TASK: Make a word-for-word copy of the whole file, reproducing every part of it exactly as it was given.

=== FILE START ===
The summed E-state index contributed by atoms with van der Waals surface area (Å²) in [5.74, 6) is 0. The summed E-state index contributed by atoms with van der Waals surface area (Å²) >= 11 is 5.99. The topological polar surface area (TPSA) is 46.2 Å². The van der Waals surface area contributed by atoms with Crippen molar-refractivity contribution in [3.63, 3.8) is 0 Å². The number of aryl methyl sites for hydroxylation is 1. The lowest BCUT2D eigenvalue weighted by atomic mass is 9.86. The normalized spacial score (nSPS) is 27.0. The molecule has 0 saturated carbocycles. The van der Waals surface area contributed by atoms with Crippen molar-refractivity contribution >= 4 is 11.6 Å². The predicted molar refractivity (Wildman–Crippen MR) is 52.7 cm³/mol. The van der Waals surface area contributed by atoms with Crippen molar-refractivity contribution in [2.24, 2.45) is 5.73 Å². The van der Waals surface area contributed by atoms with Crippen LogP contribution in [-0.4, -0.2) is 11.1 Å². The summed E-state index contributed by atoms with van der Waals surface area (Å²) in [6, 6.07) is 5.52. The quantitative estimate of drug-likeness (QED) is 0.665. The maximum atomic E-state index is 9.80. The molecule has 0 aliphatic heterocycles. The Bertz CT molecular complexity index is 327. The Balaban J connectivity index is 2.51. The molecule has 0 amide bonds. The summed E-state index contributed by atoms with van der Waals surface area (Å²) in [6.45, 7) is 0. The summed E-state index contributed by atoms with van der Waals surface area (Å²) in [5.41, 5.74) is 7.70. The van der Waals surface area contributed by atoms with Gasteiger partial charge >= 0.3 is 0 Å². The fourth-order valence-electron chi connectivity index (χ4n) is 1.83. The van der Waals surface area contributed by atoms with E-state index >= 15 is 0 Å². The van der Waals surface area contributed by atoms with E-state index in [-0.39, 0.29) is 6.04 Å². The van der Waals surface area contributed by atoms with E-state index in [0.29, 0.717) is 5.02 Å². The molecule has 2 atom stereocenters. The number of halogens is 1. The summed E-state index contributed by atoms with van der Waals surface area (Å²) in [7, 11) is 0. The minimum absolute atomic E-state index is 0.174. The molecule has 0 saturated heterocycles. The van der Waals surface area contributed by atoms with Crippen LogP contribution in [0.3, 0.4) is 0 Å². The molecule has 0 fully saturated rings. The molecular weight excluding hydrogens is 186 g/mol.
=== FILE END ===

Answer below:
The summed E-state index contributed by atoms with van der Waals surface area (Å²) in [5.74, 6) is 0. The summed E-state index contributed by atoms with van der Waals surface area (Å²) >= 11 is 5.99. The topological polar surface area (TPSA) is 46.2 Å². The van der Waals surface area contributed by atoms with Crippen molar-refractivity contribution in [3.63, 3.8) is 0 Å². The number of aryl methyl sites for hydroxylation is 1. The lowest BCUT2D eigenvalue weighted by atomic mass is 9.86. The normalized spacial score (nSPS) is 27.0. The molecule has 0 saturated carbocycles. The van der Waals surface area contributed by atoms with Crippen molar-refractivity contribution >= 4 is 11.6 Å². The predicted molar refractivity (Wildman–Crippen MR) is 52.7 cm³/mol. The van der Waals surface area contributed by atoms with Crippen molar-refractivity contribution in [2.24, 2.45) is 5.73 Å². The van der Waals surface area contributed by atoms with Crippen LogP contribution in [-0.4, -0.2) is 11.1 Å². The summed E-state index contributed by atoms with van der Waals surface area (Å²) in [6, 6.07) is 5.52. The quantitative estimate of drug-likeness (QED) is 0.665. The maximum atomic E-state index is 9.80. The molecule has 0 aliphatic heterocycles. The Bertz CT molecular complexity index is 327. The Balaban J connectivity index is 2.51. The molecule has 0 amide bonds. The summed E-state index contributed by atoms with van der Waals surface area (Å²) in [6.45, 7) is 0. The summed E-state index contributed by atoms with van der Waals surface area (Å²) in [5.41, 5.74) is 7.70. The van der Waals surface area contributed by atoms with Gasteiger partial charge >= 0.3 is 0 Å². The fourth-order valence-electron chi connectivity index (χ4n) is 1.83. The van der Waals surface area contributed by atoms with E-state index >= 15 is 0 Å². The van der Waals surface area contributed by atoms with E-state index in [-0.39, 0.29) is 6.04 Å². The van der Waals surface area contributed by atoms with E-state index in [0.29, 0.717) is 5.02 Å². The molecule has 2 atom stereocenters. The number of halogens is 1. The summed E-state index contributed by atoms with van der Waals surface area (Å²) in [7, 11) is 0. The minimum absolute atomic E-state index is 0.174. The molecule has 0 saturated heterocycles. The van der Waals surface area contributed by atoms with Crippen LogP contribution in [0.3, 0.4) is 0 Å². The molecule has 0 fully saturated rings. The molecular weight excluding hydrogens is 186 g/mol.